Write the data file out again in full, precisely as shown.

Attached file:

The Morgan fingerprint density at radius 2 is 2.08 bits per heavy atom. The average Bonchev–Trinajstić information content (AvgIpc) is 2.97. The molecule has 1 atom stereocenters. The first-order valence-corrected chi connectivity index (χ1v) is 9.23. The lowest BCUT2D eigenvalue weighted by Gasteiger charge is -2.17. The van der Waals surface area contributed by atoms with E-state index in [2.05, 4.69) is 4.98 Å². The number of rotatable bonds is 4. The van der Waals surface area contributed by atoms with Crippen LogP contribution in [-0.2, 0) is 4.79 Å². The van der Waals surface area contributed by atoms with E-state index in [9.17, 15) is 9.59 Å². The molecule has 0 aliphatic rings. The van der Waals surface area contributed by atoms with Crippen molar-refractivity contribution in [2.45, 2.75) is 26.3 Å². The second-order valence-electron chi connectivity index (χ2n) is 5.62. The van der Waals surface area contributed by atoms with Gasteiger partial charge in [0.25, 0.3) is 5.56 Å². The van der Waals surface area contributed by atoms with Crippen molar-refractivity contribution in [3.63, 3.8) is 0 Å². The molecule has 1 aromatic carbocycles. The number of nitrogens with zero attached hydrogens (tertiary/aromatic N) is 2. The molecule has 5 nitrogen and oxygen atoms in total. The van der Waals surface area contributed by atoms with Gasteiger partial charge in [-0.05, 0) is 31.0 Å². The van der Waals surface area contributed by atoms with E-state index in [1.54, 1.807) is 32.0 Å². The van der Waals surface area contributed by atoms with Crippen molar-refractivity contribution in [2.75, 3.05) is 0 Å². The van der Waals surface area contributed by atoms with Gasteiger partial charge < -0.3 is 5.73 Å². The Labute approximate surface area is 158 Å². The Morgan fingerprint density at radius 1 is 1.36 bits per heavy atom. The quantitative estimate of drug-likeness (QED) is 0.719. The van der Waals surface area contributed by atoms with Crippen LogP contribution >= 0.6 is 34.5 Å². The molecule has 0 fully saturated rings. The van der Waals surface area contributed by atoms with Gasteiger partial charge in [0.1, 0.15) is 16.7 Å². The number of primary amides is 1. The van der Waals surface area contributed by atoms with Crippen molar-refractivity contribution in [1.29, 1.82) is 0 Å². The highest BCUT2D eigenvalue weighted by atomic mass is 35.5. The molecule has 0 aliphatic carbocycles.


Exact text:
The Morgan fingerprint density at radius 2 is 2.08 bits per heavy atom. The average Bonchev–Trinajstić information content (AvgIpc) is 2.97. The molecule has 1 atom stereocenters. The first-order valence-corrected chi connectivity index (χ1v) is 9.23. The lowest BCUT2D eigenvalue weighted by Gasteiger charge is -2.17. The van der Waals surface area contributed by atoms with E-state index in [2.05, 4.69) is 4.98 Å². The number of rotatable bonds is 4. The van der Waals surface area contributed by atoms with Crippen LogP contribution in [-0.2, 0) is 4.79 Å². The van der Waals surface area contributed by atoms with E-state index in [9.17, 15) is 9.59 Å². The molecule has 0 aliphatic rings. The van der Waals surface area contributed by atoms with Crippen molar-refractivity contribution in [2.45, 2.75) is 26.3 Å². The second-order valence-electron chi connectivity index (χ2n) is 5.62. The van der Waals surface area contributed by atoms with Gasteiger partial charge in [0.25, 0.3) is 5.56 Å². The van der Waals surface area contributed by atoms with Crippen molar-refractivity contribution in [3.63, 3.8) is 0 Å². The molecule has 1 aromatic carbocycles. The number of nitrogens with zero attached hydrogens (tertiary/aromatic N) is 2. The molecule has 5 nitrogen and oxygen atoms in total. The van der Waals surface area contributed by atoms with Gasteiger partial charge in [-0.05, 0) is 31.0 Å². The van der Waals surface area contributed by atoms with E-state index in [1.54, 1.807) is 32.0 Å². The van der Waals surface area contributed by atoms with Crippen molar-refractivity contribution in [2.75, 3.05) is 0 Å². The van der Waals surface area contributed by atoms with Gasteiger partial charge < -0.3 is 5.73 Å². The Labute approximate surface area is 158 Å². The Morgan fingerprint density at radius 1 is 1.36 bits per heavy atom. The quantitative estimate of drug-likeness (QED) is 0.719. The van der Waals surface area contributed by atoms with Crippen LogP contribution >= 0.6 is 34.5 Å². The molecule has 0 fully saturated rings. The van der Waals surface area contributed by atoms with Gasteiger partial charge in [0.1, 0.15) is 16.7 Å². The number of primary amides is 1. The van der Waals surface area contributed by atoms with Crippen molar-refractivity contribution in [1.29, 1.82) is 0 Å². The highest BCUT2D eigenvalue weighted by atomic mass is 35.5. The molecule has 0 aliphatic carbocycles.